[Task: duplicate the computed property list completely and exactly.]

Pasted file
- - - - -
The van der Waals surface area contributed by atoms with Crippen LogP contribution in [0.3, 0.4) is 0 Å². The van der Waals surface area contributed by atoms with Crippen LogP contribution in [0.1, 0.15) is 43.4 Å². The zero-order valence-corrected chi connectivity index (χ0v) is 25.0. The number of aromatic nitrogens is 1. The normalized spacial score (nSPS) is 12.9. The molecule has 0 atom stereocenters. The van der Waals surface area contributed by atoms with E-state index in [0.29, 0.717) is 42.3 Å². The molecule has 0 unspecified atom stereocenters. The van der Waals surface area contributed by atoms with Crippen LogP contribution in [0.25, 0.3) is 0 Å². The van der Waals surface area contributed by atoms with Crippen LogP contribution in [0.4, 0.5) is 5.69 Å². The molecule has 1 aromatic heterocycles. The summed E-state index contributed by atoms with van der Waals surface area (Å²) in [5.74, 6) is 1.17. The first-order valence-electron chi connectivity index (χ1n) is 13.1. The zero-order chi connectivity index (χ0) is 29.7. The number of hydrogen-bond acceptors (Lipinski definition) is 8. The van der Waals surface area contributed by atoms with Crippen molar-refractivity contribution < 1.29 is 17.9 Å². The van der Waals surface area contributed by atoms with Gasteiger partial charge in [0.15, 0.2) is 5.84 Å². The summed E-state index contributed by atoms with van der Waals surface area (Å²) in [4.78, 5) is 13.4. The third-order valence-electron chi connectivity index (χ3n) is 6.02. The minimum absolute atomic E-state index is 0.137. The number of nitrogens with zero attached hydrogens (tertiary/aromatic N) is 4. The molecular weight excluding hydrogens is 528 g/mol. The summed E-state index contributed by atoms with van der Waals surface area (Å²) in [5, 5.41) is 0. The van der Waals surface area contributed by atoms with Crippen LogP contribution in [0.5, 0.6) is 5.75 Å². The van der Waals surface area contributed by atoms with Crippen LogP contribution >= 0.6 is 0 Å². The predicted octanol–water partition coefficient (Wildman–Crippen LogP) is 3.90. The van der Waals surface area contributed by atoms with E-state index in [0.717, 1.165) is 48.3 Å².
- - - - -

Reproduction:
The van der Waals surface area contributed by atoms with Crippen LogP contribution in [0.3, 0.4) is 0 Å². The van der Waals surface area contributed by atoms with Crippen LogP contribution in [0.1, 0.15) is 43.4 Å². The zero-order valence-corrected chi connectivity index (χ0v) is 25.0. The number of aromatic nitrogens is 1. The normalized spacial score (nSPS) is 12.9. The molecule has 0 atom stereocenters. The van der Waals surface area contributed by atoms with E-state index in [0.29, 0.717) is 42.3 Å². The molecule has 0 unspecified atom stereocenters. The van der Waals surface area contributed by atoms with Crippen LogP contribution in [0.25, 0.3) is 0 Å². The van der Waals surface area contributed by atoms with Crippen LogP contribution in [0.4, 0.5) is 5.69 Å². The molecule has 1 aromatic heterocycles. The summed E-state index contributed by atoms with van der Waals surface area (Å²) in [5.74, 6) is 1.17. The first-order valence-electron chi connectivity index (χ1n) is 13.1. The zero-order chi connectivity index (χ0) is 29.7. The number of hydrogen-bond acceptors (Lipinski definition) is 8. The van der Waals surface area contributed by atoms with Crippen molar-refractivity contribution < 1.29 is 17.9 Å². The van der Waals surface area contributed by atoms with Gasteiger partial charge in [0.15, 0.2) is 5.84 Å². The summed E-state index contributed by atoms with van der Waals surface area (Å²) in [4.78, 5) is 13.4. The third-order valence-electron chi connectivity index (χ3n) is 6.02. The minimum absolute atomic E-state index is 0.137. The number of nitrogens with zero attached hydrogens (tertiary/aromatic N) is 4. The molecular weight excluding hydrogens is 528 g/mol. The summed E-state index contributed by atoms with van der Waals surface area (Å²) in [5, 5.41) is 0. The van der Waals surface area contributed by atoms with Crippen LogP contribution in [0.5, 0.6) is 5.75 Å². The van der Waals surface area contributed by atoms with Crippen LogP contribution >= 0.6 is 0 Å². The predicted octanol–water partition coefficient (Wildman–Crippen LogP) is 3.90. The van der Waals surface area contributed by atoms with E-state index in [0.717, 1.165) is 48.3 Å².